Queensland Building Regulatory Review

Another contributing idea for this website came from  reading the Queensland Government’s  Department of Local Government and Planning 2011 Discussion Paper ‘Improving building certification in Queensland.

The review was undertaken to improve Queensland’s building certification system to address industry and community concerns.

As a result of this paper and subsequent work by the Queensland Building Services Authority, the Government released its response to the recommendations of a Parliamentary Committee Inquiry into the operations of the Queensland Building Services Authority.

The response has opened the door to significant change to the regulation of the building and construction industry in Queensland, including establishing a new entity called the Queensland Building and Construction Commission (QBCC). The QBCC came into effect on 01 December 2013 as the new building industry regulator.

A 10 Point Action Plan has been formulated, which includes a review the role of private Building Certifiers with an emphasis on probity, conflicts of interest, quality and an appropriate penalty regime for failure to perform (Item number 9 in the Plan).

The paper suggests that one of the improvements to legislation could be to implement controls to help ensure there are no conflict of interest arising from a Building Certifiers’ involvement in the design phase of a building, such as developing an alternative design, and introducing a mandatory peer review requirement for any clearly defined situations where Building Certifiers give advice during the design phase of the project.

Building Certifiers and Alternative Solutions

The 2011 paper also commented that Building Certifiers assessing alternative designs (i.e Alternative Solutions) involving fire engineering often don’t have the expertise in assessing complex performance base building solutions and this may “be beyond the skills and qualifications of many building certifiers to assess“. The paper proposes that to help ensure Building Certifiers can properly assess these alternative designs that all Building Certifiers undertake an approved fire engineering course, such as the Graduate Certificate in Performance-Based Building and Fire Codes offered at Victoria University.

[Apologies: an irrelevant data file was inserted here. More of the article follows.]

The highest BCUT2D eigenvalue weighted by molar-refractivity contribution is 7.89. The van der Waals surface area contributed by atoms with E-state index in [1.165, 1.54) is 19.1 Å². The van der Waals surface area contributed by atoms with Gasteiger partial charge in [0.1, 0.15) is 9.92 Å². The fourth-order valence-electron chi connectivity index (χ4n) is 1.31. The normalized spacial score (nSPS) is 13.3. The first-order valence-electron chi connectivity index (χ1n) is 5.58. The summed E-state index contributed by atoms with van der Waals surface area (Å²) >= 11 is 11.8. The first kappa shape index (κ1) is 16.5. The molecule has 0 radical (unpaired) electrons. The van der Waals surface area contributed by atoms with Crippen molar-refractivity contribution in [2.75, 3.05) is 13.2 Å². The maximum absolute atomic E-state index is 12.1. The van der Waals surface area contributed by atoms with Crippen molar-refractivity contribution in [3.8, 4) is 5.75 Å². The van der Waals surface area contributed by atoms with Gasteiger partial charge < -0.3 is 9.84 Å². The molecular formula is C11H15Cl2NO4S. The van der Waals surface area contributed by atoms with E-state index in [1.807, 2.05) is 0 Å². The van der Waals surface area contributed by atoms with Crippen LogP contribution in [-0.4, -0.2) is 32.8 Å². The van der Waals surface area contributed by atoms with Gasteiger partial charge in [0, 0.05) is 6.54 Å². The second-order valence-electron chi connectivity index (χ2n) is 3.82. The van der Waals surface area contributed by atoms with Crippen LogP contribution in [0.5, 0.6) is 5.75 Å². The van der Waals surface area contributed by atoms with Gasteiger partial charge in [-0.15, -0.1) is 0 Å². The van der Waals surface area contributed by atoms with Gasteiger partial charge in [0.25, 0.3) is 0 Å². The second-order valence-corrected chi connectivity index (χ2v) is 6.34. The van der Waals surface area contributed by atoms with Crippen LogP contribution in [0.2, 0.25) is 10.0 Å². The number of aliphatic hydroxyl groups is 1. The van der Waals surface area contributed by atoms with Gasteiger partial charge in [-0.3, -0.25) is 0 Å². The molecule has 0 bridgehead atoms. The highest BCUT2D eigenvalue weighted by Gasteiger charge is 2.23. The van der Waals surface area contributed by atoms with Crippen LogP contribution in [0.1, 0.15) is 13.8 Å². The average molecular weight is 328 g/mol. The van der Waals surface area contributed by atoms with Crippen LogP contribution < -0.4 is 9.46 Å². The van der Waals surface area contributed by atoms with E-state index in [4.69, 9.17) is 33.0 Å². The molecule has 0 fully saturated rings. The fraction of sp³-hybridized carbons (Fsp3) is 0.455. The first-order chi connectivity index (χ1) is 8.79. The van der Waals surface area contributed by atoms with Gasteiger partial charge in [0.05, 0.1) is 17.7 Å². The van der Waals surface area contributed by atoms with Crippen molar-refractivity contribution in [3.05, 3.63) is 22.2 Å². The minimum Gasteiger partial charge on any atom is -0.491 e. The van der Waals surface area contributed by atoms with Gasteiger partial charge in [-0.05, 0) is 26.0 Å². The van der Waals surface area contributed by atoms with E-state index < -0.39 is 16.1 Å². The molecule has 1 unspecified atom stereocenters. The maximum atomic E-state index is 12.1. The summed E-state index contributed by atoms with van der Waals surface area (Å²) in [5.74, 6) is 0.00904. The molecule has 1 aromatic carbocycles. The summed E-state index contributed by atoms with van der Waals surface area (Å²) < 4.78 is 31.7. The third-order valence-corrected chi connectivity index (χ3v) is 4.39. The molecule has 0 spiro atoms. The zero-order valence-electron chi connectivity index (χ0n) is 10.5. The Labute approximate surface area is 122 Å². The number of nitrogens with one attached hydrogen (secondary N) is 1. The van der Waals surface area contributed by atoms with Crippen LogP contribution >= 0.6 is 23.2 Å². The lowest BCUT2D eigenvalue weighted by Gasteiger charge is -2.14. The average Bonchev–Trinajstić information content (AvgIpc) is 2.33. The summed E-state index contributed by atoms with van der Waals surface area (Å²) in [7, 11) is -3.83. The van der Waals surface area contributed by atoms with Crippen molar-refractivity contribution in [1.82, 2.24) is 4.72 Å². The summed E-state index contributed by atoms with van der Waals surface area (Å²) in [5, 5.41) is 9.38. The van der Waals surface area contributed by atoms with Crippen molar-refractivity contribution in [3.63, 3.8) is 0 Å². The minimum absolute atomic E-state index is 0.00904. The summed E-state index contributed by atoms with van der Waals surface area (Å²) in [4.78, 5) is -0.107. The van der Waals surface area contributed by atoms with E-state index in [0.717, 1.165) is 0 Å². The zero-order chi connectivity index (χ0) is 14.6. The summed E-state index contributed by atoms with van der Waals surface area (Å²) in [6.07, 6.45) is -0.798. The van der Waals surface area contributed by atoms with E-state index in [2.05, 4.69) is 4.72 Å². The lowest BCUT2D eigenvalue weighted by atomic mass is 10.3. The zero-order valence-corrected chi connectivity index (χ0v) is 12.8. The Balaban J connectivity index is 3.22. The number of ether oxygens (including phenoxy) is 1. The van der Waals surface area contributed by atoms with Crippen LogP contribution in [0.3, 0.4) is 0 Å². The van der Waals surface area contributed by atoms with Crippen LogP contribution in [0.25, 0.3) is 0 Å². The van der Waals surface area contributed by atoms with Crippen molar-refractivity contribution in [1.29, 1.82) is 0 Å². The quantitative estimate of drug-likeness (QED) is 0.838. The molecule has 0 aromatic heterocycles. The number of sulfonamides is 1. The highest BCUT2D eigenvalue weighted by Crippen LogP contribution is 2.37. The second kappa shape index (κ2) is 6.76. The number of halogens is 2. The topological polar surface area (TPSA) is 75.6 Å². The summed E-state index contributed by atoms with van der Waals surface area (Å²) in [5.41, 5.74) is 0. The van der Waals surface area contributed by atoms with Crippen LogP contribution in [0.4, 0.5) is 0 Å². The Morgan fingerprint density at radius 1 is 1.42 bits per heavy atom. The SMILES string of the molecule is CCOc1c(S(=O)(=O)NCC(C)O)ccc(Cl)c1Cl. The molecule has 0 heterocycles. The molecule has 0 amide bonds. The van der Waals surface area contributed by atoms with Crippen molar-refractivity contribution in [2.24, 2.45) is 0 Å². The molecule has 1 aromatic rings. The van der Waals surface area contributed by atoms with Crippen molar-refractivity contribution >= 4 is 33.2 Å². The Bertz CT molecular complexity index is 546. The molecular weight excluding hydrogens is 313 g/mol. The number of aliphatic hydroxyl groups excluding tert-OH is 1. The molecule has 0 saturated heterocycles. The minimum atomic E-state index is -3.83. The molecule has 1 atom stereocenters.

It could be argued that access within the built environment and interpretation of the access provisions of the Building Codes of Australia and the Premises Standards is just as complex as fire engineering. It would be therefore advantageous for any Building Certifier assessing an access based Alternative Solution to also hold the same qualification or be suitably experienced.

However, as there are obvious limitations with all Queensland Building Certifiers being able to attend such post-graduate tertiary, an alternative could be through a ‘peer review’ process, whereby the Building Certifier engages an Accredited Access Consultant to undertake a review of any access report provided in the building approval documentation. This will also assist the Building Certifier meet their obligations in documenting the methodology used when assessing any ‘Alternative Solution’ under Section 68A of the Queensland Building Act 1975.

HIA Response to Discussion Paper

In response to the question raised in the paper

Do you think mandatory peer review of decisions where a building certifier is involved in the design of a building, would help avoid situations relating to a potential conflicts of interest?

HIA stated that it does not support the service as a mandatory requirement, but could see the opportunity to seek a peer review as a  potential service that some private Building Certifiers would welcome. HIA also stated that it was their view that provision of such a peer review process should be investigated further.

HIA also summised that they believe strongly that the biggest influencing factor impacting on the standard of Building Certifiers’ work is the complexity of the legislative framework in which Building Certifiers are required to operate. They also agreed that certifers should have post-graduate qualifications in performance based building codes to assess fire engineered Alternative Solutions.

Risk to Queensland Building Certifiers

Building Certifiers in Queensland should consider an Access Peer Review for any Alternative Solutions relating to an access provision. Section 26 of the Queensland Building Act 1975 does not accept the reliance just on ‘Expert Judgement’ alone. The supporting documents for an Alternative Solution must include details on how the Performance Requirements have been met, how the building work complies with the Performance Requirements and how the solution differs from the relevant ‘Deemed-to-Satisfy’ provisions.

Read more about the Peer Review process, or click this link to read the paper – Department of Local Government and Planning 2011 Discussion Paper ‘Improving building certification in Queensland.

Please contact Lee Wilson, Disability Access Consultant / DDA Consultant for all your Performance Solution needs. Lee is an Accredited Member of the Association of Consultants in Access, Australia Inc., and a volunteer Subject Matter Expert with the Australian Building Codes Board.